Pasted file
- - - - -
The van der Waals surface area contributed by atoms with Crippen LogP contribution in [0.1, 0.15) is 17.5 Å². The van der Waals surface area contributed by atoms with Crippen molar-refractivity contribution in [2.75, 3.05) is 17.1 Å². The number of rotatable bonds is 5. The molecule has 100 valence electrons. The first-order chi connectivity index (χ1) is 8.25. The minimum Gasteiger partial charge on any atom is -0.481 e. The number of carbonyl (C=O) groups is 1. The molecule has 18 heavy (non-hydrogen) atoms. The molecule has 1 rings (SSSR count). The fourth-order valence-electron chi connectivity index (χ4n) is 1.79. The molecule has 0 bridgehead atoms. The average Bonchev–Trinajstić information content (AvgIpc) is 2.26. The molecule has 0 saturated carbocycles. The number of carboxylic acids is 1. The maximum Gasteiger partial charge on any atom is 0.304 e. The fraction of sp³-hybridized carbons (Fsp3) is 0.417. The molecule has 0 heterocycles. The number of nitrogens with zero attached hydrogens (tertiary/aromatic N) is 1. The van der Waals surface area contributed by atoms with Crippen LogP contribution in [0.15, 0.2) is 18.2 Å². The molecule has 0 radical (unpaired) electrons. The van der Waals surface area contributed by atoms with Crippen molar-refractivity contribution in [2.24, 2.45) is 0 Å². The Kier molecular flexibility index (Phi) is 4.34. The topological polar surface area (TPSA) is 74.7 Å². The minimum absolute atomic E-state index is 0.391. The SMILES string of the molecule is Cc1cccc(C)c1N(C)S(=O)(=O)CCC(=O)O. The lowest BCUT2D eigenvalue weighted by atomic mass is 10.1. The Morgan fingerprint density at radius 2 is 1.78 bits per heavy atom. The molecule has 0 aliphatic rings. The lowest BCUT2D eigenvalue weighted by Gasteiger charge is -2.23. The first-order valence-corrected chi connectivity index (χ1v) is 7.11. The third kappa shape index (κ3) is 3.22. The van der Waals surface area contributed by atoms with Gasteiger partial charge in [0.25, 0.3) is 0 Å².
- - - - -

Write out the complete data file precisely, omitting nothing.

The van der Waals surface area contributed by atoms with Crippen LogP contribution in [0.1, 0.15) is 17.5 Å². The van der Waals surface area contributed by atoms with Crippen molar-refractivity contribution in [2.75, 3.05) is 17.1 Å². The number of rotatable bonds is 5. The molecule has 100 valence electrons. The first-order chi connectivity index (χ1) is 8.25. The minimum Gasteiger partial charge on any atom is -0.481 e. The number of carbonyl (C=O) groups is 1. The molecule has 18 heavy (non-hydrogen) atoms. The molecule has 1 rings (SSSR count). The fourth-order valence-electron chi connectivity index (χ4n) is 1.79. The molecule has 0 bridgehead atoms. The average Bonchev–Trinajstić information content (AvgIpc) is 2.26. The molecule has 0 saturated carbocycles. The number of carboxylic acids is 1. The maximum Gasteiger partial charge on any atom is 0.304 e. The fraction of sp³-hybridized carbons (Fsp3) is 0.417. The molecule has 0 heterocycles. The number of nitrogens with zero attached hydrogens (tertiary/aromatic N) is 1. The van der Waals surface area contributed by atoms with Crippen LogP contribution in [0.15, 0.2) is 18.2 Å². The molecule has 0 radical (unpaired) electrons. The van der Waals surface area contributed by atoms with Crippen molar-refractivity contribution in [2.24, 2.45) is 0 Å². The Kier molecular flexibility index (Phi) is 4.34. The topological polar surface area (TPSA) is 74.7 Å². The minimum absolute atomic E-state index is 0.391. The SMILES string of the molecule is Cc1cccc(C)c1N(C)S(=O)(=O)CCC(=O)O. The lowest BCUT2D eigenvalue weighted by atomic mass is 10.1. The Morgan fingerprint density at radius 2 is 1.78 bits per heavy atom. The molecule has 0 aliphatic rings. The lowest BCUT2D eigenvalue weighted by Gasteiger charge is -2.23. The first-order valence-corrected chi connectivity index (χ1v) is 7.11. The third kappa shape index (κ3) is 3.22. The van der Waals surface area contributed by atoms with Gasteiger partial charge in [0.25, 0.3) is 0 Å².